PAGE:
Supporting Women who Self-Harm in Forensic settings
Supporting Women who Self-Harm in Forensic and Detention settings
FREE 1-DAY TRAINING – 10.00am – 4.00pm Thursday 17th May 2018
This course will provide a space for staff to explore ways of understanding and supporting women who self-harm in forensic and detention settings.
‘Women self-harm at a rate far higher than that of their male counterparts. In fact, they are around five times more likely to do so’ – HM Chief Inspector of Prisons for England and Wales Annual Report 2016–17.
Self-harm is common, however, staff often struggle with wanting to help but not knowing what is best to do. Amongst others, the words ‘suicidal’, ‘attention-seeking’ and ‘risk’, can come to mind. Two ways of responding are to ignore it or to try to get the person to stop.
During the course, we shall reflect on the impact of working with self-harm whilst developing skills to work with the women we are supporting.
Topics covered include:
- What is self-harm and why might women do it?
- The relationship between self-harm, emotions & traumatic life events.
- Ways of safely opening up conversations with women about self-harm.
- Coping strategies for women who want to stop or reduce their self-harm.
- Self-care strategies for staff.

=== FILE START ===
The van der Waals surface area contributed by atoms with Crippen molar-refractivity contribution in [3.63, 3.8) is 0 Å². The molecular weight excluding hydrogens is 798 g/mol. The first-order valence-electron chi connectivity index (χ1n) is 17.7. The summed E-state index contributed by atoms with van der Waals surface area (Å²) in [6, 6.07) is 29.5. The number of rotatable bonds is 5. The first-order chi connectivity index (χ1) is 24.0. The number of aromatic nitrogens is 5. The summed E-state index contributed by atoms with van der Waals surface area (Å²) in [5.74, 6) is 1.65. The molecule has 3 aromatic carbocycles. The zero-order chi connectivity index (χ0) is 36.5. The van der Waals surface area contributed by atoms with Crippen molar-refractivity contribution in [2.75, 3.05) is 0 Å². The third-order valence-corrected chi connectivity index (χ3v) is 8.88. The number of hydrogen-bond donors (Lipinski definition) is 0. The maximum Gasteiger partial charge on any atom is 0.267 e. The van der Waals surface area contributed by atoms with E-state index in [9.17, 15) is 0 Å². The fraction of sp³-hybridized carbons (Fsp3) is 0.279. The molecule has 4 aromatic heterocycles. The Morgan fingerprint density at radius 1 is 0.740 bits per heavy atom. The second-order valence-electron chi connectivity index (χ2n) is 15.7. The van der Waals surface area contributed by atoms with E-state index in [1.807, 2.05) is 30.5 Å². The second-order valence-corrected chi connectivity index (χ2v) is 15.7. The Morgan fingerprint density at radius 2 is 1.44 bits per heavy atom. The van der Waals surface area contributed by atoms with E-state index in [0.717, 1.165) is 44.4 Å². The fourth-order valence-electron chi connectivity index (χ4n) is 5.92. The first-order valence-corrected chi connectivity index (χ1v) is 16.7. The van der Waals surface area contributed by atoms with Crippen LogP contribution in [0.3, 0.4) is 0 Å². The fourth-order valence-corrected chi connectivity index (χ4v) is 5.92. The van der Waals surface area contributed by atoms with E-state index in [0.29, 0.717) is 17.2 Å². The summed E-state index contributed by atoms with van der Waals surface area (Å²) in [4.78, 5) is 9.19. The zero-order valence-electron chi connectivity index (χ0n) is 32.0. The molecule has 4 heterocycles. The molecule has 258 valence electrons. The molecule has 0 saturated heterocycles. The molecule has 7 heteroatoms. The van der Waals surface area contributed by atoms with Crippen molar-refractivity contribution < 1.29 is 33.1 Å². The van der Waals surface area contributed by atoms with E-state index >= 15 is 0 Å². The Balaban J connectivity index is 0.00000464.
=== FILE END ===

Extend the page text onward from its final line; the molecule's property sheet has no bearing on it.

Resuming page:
This training is developed using personal experience and on the ground work with women in forensics and detention. It includes a mixture of slides, experiential discussions and activities to explore how best to work with self-harm.
This workshop is free for those who work with women in an Immigration Removal Centre, Prison or Forensic Unit (medium-high secure). We welcome enquiries from staff in all roles inclusive of officers and safer custody departments, mental health and healthcare teams.
HOW TO APPLY
To apply for a place on this training day, please fill out an Eventbrite application. We’ll then be in touch at a later date to confirm your booking.
For more information please email or visit:
Mind in Camden
9-15 Camden Road
London NW1 9LQ
E: email@example.com / firstname.lastname@example.org
T: 020 7911 0822
This workshop is funded by The Sir Halley Stewart Trust.
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